The newly published Routledge Handbook of Emotions in the Ancient Near East, edited by Karen Sonik and Ulrike Steinert, is an in-depth, multidisciplinary exploration of emotions in the ancient Near East, combining both literary and material evidence. The book consists of 34 chapters, written by leading international scholars, including Tero Alstola, Heidi Jauhiainen, Saana Svärd, Aleksi Sahala, Krister Lindén and Johannes Bach from the Centre of Excellence in Ancient Near Eastern Empires. This volume is divided into two parts: the first addresses methodology and theory through thematic analyses, and the second encompasses corpus-based approaches to emotions.
In chapter 3, Alstola, Jauhiainen, Svärd, Sahala & Lindén apply two language-technological methods, pointwise mutual information (PMI) and the fastText implementation of the continuous skip-gram model, to a dataset of 7 346 Akkadian cuneiform texts from the Open Richly Annotated Cuneiform Corpus (Oracc). The study focuses on the analysis of emotion in Akkadian texts using the word râmu, “to love,” as a case study.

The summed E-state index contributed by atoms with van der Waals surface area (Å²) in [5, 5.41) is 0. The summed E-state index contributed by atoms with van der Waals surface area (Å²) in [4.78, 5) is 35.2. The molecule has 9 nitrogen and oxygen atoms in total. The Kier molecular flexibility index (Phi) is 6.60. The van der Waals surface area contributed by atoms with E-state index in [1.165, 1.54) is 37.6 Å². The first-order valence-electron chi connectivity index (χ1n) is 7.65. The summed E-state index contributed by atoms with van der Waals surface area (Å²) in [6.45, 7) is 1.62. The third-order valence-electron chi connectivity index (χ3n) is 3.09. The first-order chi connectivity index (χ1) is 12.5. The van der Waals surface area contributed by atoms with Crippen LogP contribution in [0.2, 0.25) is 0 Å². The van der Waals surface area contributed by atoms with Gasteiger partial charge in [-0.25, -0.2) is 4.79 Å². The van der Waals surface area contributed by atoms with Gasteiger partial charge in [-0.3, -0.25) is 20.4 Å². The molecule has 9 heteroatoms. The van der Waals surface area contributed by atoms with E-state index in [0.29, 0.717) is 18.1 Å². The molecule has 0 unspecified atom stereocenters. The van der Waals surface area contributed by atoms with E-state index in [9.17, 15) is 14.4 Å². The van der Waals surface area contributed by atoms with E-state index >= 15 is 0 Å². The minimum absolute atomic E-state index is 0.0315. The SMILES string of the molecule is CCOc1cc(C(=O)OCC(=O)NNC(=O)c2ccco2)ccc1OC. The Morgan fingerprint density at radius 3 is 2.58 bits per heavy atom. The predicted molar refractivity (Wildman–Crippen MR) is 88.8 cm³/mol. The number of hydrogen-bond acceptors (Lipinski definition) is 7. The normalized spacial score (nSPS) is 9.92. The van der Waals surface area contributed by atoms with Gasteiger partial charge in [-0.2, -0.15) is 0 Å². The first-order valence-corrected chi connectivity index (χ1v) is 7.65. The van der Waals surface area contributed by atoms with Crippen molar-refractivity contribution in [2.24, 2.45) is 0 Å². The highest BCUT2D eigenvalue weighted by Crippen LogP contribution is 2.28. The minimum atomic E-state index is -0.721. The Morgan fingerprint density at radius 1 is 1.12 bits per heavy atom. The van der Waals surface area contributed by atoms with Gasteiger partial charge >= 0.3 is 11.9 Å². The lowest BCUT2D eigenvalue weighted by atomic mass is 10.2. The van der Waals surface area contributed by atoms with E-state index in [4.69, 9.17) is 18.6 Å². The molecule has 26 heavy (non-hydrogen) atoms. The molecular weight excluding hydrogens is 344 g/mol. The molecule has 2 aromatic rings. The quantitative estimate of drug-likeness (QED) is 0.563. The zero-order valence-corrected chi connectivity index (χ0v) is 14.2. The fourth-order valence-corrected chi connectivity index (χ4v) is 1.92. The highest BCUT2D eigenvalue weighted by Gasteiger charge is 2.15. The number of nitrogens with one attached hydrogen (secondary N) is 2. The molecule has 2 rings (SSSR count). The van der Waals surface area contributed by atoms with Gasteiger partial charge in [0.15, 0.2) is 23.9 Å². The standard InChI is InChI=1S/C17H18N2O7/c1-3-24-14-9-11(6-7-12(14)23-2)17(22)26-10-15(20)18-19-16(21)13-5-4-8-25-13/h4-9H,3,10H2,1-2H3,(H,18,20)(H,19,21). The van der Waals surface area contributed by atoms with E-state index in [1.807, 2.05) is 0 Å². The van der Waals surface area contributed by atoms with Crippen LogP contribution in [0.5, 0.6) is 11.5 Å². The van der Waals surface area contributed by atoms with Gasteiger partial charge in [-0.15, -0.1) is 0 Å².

In chapter 11, Johannes Bach discusses Assyrian royal narrative texts as accounts of king’s military exploits and architectural achievements. In this paper, emotions are viewed as literary tools that are used to highlight specific emotions and attribute qualities and values.
The Routledge Handbook of Emotions in the Ancient Near East is an accessible and versatile resource for Near Eastern studies and adjacent fields and a must-read for anyone interested in the history and cross-cultural study of emotions.